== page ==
The Real at the heart of society

Most social theorists nowadays stress the discursive nature of society.  In other words, they point out that society is not simply a collection of individuals, i.e.  group psychology writ large, but rather is structured by a network of signifiers and signifieds.   This has often been interpreted by Marxist critics as some kind of idealistic (in the philosophical sense of the word) argument, which attempts to reduce social formations to structures of meaning, ignoring the material dimensions of power and economics.

However, this is is ignore the fact that discursive structures are material in themselves.  In other words, meaning has a material structure, and is not just some kind of ‘epiphenomenon’ that some Marxists like to think it is.  As Louis Althusser argued over 40 years ago, a great deal of (material) effort goes into constructing and sustaining what he defined as the ideological state apparatus, which is serving the interests of the ruling class.   And even if we were to prefer the concept of hegemony to that of ruling class,1 it is still clear that those with power and influence put a great deal of effort into legitimating their position and de-legitimating the position of their opponents; and the way they do this is primarily through the use of ideas and images, for example through various forms of media.   To put it another way, power is as much a function of meaning as it is of physical violence and repression.2

Having said all this, there is also a serious caveat:  even if we accept that social formations (of any description) are discursive, are based around meaning, at the heart of this meaning is a void, a kernel of non-meaning, an impossibility.  Of course, this void, this impossibility has, somewhat paradoxically, a name: the Real.  However, we need to be careful not to think of the Real as being somehow ‘extra-discursive’, as being ‘outside’ of language and meaning; on the contrary, it is a function of meaning.  In other words, and as I have argued elsewhere, meaning begets non-meaning.  Another way to put this is to argue that society is structured around a trauma, in the sense that trauma is another way of defining the Real.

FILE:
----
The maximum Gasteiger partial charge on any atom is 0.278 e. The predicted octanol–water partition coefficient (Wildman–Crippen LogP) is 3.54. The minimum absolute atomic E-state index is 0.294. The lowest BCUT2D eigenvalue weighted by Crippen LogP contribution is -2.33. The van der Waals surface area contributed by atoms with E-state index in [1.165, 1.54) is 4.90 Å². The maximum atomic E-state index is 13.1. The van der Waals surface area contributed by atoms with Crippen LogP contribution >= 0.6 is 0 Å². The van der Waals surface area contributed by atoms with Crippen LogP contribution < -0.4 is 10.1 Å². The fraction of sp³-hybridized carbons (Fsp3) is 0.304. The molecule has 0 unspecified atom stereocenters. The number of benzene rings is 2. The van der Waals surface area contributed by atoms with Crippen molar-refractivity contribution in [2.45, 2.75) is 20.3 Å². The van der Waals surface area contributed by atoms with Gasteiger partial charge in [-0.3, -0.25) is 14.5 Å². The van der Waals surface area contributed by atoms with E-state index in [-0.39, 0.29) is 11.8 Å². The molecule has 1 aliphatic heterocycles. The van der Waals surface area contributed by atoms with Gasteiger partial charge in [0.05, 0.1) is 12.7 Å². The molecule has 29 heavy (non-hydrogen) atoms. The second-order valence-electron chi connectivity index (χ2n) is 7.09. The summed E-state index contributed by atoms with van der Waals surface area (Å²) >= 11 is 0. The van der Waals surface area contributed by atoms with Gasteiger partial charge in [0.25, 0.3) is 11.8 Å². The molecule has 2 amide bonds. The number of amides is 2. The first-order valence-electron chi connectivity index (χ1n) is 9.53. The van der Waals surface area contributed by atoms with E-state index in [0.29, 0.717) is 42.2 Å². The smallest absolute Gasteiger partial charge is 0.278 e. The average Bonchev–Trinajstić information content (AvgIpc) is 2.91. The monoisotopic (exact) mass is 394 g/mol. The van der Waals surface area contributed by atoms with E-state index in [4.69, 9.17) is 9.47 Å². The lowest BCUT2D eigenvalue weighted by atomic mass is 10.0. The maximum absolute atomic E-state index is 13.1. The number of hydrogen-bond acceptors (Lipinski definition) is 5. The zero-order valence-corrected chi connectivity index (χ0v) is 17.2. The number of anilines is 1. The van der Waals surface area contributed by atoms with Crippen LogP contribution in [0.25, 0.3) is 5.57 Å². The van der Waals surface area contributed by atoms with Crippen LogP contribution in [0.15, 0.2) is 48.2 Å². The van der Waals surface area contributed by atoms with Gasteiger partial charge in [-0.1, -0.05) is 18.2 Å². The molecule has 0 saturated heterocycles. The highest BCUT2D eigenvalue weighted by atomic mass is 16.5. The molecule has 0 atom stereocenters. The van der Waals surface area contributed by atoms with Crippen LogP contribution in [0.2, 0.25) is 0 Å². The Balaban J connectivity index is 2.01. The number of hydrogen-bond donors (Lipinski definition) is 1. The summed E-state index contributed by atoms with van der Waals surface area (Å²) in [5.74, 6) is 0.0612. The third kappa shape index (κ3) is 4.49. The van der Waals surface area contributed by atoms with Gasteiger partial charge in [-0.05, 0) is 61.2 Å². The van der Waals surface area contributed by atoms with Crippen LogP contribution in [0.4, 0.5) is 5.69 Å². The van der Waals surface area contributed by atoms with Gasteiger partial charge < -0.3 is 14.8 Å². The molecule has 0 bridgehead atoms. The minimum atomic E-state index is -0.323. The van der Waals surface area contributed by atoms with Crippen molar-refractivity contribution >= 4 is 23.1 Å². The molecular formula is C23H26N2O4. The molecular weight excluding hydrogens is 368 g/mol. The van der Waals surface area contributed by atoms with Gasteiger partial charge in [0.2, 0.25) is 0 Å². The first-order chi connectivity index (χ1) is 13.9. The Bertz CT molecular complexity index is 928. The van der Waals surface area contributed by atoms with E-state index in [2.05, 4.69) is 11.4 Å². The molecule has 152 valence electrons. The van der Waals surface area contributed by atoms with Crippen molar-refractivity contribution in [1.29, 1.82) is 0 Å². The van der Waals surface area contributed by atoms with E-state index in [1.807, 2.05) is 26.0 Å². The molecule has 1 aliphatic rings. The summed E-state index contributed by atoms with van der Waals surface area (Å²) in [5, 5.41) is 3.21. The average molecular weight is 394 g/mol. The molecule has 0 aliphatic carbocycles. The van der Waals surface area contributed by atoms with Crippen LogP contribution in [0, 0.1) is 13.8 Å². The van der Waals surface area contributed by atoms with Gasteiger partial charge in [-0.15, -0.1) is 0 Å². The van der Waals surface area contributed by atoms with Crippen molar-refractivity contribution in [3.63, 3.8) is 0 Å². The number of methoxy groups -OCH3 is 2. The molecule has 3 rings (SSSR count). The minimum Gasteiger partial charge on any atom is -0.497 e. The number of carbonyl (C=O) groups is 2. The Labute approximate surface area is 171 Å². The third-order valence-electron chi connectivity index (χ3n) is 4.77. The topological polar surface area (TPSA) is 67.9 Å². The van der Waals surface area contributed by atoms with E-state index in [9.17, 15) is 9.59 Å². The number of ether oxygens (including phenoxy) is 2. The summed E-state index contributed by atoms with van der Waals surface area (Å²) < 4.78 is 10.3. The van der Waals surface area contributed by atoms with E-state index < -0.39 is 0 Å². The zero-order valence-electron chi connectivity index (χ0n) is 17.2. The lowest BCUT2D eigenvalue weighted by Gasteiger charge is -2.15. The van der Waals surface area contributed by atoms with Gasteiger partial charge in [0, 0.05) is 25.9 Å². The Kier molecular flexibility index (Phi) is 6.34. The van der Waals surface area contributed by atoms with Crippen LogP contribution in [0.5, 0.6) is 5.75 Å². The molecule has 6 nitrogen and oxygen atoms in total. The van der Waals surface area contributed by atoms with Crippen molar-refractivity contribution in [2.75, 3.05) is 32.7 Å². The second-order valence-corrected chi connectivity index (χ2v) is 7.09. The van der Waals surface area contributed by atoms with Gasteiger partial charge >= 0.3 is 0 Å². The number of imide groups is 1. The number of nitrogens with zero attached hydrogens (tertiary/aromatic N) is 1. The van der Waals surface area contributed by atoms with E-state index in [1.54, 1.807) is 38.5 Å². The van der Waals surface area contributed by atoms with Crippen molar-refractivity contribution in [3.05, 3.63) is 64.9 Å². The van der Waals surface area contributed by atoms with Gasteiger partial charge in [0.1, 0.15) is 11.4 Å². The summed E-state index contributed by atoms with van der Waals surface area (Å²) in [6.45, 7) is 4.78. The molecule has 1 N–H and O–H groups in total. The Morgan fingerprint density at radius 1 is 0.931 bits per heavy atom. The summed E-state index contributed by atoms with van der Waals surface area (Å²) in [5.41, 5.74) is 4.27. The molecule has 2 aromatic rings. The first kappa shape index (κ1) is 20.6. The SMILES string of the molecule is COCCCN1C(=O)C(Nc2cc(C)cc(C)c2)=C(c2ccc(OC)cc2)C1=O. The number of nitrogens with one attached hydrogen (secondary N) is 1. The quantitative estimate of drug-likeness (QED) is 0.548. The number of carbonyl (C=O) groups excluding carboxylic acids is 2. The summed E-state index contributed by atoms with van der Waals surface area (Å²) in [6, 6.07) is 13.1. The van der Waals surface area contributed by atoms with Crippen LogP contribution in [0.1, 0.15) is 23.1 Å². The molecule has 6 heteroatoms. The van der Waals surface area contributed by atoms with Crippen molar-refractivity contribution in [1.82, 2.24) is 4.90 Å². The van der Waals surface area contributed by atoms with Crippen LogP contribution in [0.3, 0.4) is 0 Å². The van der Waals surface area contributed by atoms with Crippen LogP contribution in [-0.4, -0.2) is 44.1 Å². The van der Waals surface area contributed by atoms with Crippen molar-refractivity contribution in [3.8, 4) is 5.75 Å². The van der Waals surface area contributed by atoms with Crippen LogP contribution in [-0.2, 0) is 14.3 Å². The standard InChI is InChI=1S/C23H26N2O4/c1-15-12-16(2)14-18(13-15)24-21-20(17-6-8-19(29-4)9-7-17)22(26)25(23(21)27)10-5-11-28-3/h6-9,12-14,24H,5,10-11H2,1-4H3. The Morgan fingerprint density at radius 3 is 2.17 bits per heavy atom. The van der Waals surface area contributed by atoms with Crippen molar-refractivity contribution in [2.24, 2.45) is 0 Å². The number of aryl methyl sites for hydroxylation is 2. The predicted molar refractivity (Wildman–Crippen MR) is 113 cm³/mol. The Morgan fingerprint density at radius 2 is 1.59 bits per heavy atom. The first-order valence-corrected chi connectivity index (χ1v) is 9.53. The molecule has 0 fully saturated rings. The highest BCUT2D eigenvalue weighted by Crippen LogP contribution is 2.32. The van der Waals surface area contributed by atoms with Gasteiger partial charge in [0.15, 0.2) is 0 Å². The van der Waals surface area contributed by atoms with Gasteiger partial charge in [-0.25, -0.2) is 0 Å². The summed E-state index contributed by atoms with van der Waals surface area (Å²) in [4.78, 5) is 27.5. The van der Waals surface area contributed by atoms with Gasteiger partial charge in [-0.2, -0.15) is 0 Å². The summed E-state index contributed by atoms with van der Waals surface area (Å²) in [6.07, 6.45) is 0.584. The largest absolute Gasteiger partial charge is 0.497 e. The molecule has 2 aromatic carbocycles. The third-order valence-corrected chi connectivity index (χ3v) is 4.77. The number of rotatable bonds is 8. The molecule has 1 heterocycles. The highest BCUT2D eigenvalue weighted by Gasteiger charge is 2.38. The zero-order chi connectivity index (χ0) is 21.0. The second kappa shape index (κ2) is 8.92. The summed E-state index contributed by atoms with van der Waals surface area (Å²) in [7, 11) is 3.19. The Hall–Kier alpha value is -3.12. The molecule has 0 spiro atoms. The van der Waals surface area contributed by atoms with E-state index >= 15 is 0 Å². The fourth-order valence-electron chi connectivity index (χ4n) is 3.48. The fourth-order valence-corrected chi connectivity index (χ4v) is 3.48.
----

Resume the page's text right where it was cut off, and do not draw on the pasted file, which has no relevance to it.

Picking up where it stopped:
In fact we could argue that the purpose of any social formation is to try and ‘de-traumatise’ what is at the heart of human relations, which is a set of contradictions.  This applies to organisations and families as much as it does to whole societies.  Any kind of social organisation is full of contradiction; for example, between capital and labour, between employees’ desire for job security and employers’ need for a flexible labour market, between personal ambition and good of the collective whole.   Politics is essentially a way of ‘managing’ contradiction; in fact, so is most management itself.   Even within totalitarian societies, there is still a great deal of contradiction, both in the ruling party and in the wider society; the Nazi party, for example, was full of infighting, and was in fact a very inefficient political apparatus.   And in democratic societies these contradictions are even more marked because everyone wants a voice and their place in the sun.   The role of government is essentially to pretend that everyone does have a voice and a say in how things are run, whilst ensuring that the interests of the ruling class or hegemonic grouping.  This might be one reason why Freud defined politics as one of the three ‘impossible professions’. 3

However, there is another twist (as always) to this argument.  The very fact that at the heart of politics, at the heart of society, there is an impossibility (the Real) does not mean that there is no point in either politics or society.  Rather, it’s precisely this impossibility that drives people to either participate directly in politics itself, or to vote for others to do this on their behalf.  It is this core of impossibility, this kernel of the Real that motivates people, engenders their desire, makes them strive for something beyond the misery and mundaneness of everyday life, to long for the promise of a new life.  Essentially this is what both politics and society (and in fact economics as well) is for: to ‘manage’ people’s desire for the impossible. 

  1. a term that many ‘post-Marxists’ such as Ernesto Laclau prefer. []
  2. Although we should never underestimate the role of physical violence and repression in sustaining hegemony in any society []
  3. The other two being education and psychoanalysis. []